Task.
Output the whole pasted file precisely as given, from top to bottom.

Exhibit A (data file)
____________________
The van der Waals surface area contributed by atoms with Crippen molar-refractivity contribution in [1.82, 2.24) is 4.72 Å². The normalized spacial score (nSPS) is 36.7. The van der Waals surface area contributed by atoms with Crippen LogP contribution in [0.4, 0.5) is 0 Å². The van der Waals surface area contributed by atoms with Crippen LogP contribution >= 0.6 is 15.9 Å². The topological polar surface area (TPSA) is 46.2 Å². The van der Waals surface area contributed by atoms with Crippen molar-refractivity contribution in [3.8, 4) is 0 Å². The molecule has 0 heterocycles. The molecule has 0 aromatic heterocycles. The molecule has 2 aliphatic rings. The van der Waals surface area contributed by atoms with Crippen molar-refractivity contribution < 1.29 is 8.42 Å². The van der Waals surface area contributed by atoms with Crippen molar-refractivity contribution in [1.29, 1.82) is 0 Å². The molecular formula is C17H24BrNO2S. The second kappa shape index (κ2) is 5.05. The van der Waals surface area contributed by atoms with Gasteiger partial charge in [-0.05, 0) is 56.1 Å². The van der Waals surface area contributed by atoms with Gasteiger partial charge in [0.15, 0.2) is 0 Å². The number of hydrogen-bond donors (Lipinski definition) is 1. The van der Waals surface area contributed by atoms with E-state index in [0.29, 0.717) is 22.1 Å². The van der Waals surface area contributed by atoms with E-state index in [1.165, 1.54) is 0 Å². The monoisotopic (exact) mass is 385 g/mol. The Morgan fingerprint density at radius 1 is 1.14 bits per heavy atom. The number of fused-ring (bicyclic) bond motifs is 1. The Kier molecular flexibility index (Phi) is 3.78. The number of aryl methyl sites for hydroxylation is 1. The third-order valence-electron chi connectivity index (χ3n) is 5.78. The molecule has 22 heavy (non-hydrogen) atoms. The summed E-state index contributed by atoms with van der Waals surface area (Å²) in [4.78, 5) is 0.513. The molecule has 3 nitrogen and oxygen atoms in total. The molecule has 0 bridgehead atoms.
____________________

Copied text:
The van der Waals surface area contributed by atoms with Crippen molar-refractivity contribution in [1.82, 2.24) is 4.72 Å². The normalized spacial score (nSPS) is 36.7. The van der Waals surface area contributed by atoms with Crippen LogP contribution in [0.4, 0.5) is 0 Å². The van der Waals surface area contributed by atoms with Crippen LogP contribution >= 0.6 is 15.9 Å². The topological polar surface area (TPSA) is 46.2 Å². The van der Waals surface area contributed by atoms with Crippen molar-refractivity contribution in [3.8, 4) is 0 Å². The molecule has 0 heterocycles. The molecule has 0 aromatic heterocycles. The molecule has 2 aliphatic rings. The van der Waals surface area contributed by atoms with Crippen molar-refractivity contribution < 1.29 is 8.42 Å². The van der Waals surface area contributed by atoms with Crippen molar-refractivity contribution in [1.29, 1.82) is 0 Å². The molecular formula is C17H24BrNO2S. The second kappa shape index (κ2) is 5.05. The van der Waals surface area contributed by atoms with Gasteiger partial charge in [-0.05, 0) is 56.1 Å². The van der Waals surface area contributed by atoms with Gasteiger partial charge in [0.15, 0.2) is 0 Å². The number of hydrogen-bond donors (Lipinski definition) is 1. The van der Waals surface area contributed by atoms with E-state index in [0.29, 0.717) is 22.1 Å². The van der Waals surface area contributed by atoms with E-state index in [1.165, 1.54) is 0 Å². The monoisotopic (exact) mass is 385 g/mol. The Morgan fingerprint density at radius 1 is 1.14 bits per heavy atom. The number of fused-ring (bicyclic) bond motifs is 1. The Kier molecular flexibility index (Phi) is 3.78. The number of aryl methyl sites for hydroxylation is 1. The third-order valence-electron chi connectivity index (χ3n) is 5.78. The molecule has 22 heavy (non-hydrogen) atoms. The summed E-state index contributed by atoms with van der Waals surface area (Å²) in [4.78, 5) is 0.513. The molecule has 3 nitrogen and oxygen atoms in total. The molecule has 0 bridgehead atoms.